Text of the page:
This will let your potential clients know that choosing you is worth the risk as you have already identified potential areas of opportunities and are ready to handle them.

Call To Action

Finally, a great proposal includes a strong call to action that leaves your clients with a favorable impression of your construction firm. You want to provide clear instructions to follow if they want to do business with you and invite your client to call you in case of any clarifications needed, or accept your proposal online via email. Remember, this is your chance to let your personality show and convey a trustworthy image, so let them know how much you're looking forward to working with them.

Use Bonsai's Free Construction Proposal Templates

Successfully running construction companies already take up a lot of your time. You don't want to waste time creating your project bid proposal template when you don't have to do it yourself. Skip the headache and simply download Bonsai's free construction proposal template which you can fully customize to meet your business and clients' needs. All our templates are legally vetted and will help you save time by providing you with a clear and easy-to-understand layout. Personalize your construction bid by adding your company logo and your business information.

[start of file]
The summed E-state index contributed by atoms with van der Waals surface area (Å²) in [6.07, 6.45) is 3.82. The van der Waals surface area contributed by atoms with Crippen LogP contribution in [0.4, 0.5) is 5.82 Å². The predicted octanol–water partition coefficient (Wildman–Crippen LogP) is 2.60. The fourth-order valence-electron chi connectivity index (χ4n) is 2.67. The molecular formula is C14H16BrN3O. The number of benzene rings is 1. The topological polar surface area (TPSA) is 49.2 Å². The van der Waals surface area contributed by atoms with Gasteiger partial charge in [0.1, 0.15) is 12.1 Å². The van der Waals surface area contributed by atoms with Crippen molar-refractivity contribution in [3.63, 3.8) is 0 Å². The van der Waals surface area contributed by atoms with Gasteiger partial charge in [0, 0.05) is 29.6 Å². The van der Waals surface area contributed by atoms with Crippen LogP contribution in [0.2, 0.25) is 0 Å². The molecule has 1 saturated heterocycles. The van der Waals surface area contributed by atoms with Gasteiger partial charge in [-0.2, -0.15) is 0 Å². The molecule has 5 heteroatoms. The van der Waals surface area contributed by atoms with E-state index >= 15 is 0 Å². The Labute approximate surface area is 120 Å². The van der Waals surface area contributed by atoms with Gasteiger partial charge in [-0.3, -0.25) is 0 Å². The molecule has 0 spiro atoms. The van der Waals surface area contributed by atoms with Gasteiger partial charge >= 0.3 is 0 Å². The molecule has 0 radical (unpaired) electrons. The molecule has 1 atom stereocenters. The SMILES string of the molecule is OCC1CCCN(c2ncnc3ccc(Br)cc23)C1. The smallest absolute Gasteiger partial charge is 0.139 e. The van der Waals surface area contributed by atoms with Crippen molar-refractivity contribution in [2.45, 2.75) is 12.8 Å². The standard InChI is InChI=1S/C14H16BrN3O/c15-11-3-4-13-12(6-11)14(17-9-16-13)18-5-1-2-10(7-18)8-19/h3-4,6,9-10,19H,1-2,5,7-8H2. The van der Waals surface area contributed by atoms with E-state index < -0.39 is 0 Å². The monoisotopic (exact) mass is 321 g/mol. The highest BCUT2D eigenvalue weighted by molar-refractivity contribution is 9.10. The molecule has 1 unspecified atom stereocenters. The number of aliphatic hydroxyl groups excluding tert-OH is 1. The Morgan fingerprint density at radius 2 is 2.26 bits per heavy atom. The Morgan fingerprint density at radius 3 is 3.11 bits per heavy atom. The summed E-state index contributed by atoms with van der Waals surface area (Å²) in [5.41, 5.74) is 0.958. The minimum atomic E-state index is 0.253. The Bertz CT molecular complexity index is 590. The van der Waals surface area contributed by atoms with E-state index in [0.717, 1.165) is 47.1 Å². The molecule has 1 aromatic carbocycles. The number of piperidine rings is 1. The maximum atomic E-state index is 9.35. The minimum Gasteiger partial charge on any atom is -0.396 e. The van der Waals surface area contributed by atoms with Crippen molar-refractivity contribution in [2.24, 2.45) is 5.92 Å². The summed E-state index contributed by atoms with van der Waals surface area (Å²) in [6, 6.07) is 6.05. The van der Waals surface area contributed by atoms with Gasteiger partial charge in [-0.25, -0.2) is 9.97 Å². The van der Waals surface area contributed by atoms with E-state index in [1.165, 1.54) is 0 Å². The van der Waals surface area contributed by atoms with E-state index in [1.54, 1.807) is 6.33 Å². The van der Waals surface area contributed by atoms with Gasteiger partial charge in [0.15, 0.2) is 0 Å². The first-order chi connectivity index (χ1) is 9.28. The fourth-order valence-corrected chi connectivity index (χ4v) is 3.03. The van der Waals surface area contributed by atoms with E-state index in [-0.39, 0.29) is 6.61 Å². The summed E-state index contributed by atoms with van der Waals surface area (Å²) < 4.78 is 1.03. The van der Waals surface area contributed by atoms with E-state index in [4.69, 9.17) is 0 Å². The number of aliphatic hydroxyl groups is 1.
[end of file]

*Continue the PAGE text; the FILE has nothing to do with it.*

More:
Additionally, using our free construction proposal template, you can track each proposal you send online by getting notifications when your client receives and accepts it. You can also add different pricing and packages to give your clients more than one option to accept working with you and streamline the formalities by asking them to sign electronic approval. But don't stop there, Bonsai offers multiple other construction templates to help you easily create a legally binding contract, briefs and invoices. Start your 14-day free trial and see everything Bonsai can do for your business! Try our construction project proposal templates today.

Frequently Asked Questions

Questions about this template.

How do you write a building proposal?

Use the pre-made templates from Bonsai to create a freelance construction proposal. Our templates are simple to modify in accordance with your project's or job description. Include your relevant experience and the reasons why you are the ideal applicant for the position.

What is included in a construction proposal?

A construction proposal should contain the project name, description, and cost. Proposals are the documents you send to potential customers to introduce your business, develop a rapport with them, and convince them to put your business on their bid lists.

What is the format of a proposal?

A proposal should have a clear description of the issue, the solution, the price, and the benefits of working together. Explain the issue, including its subject, purpose, context, significance, and how you are the right person to hire for the job..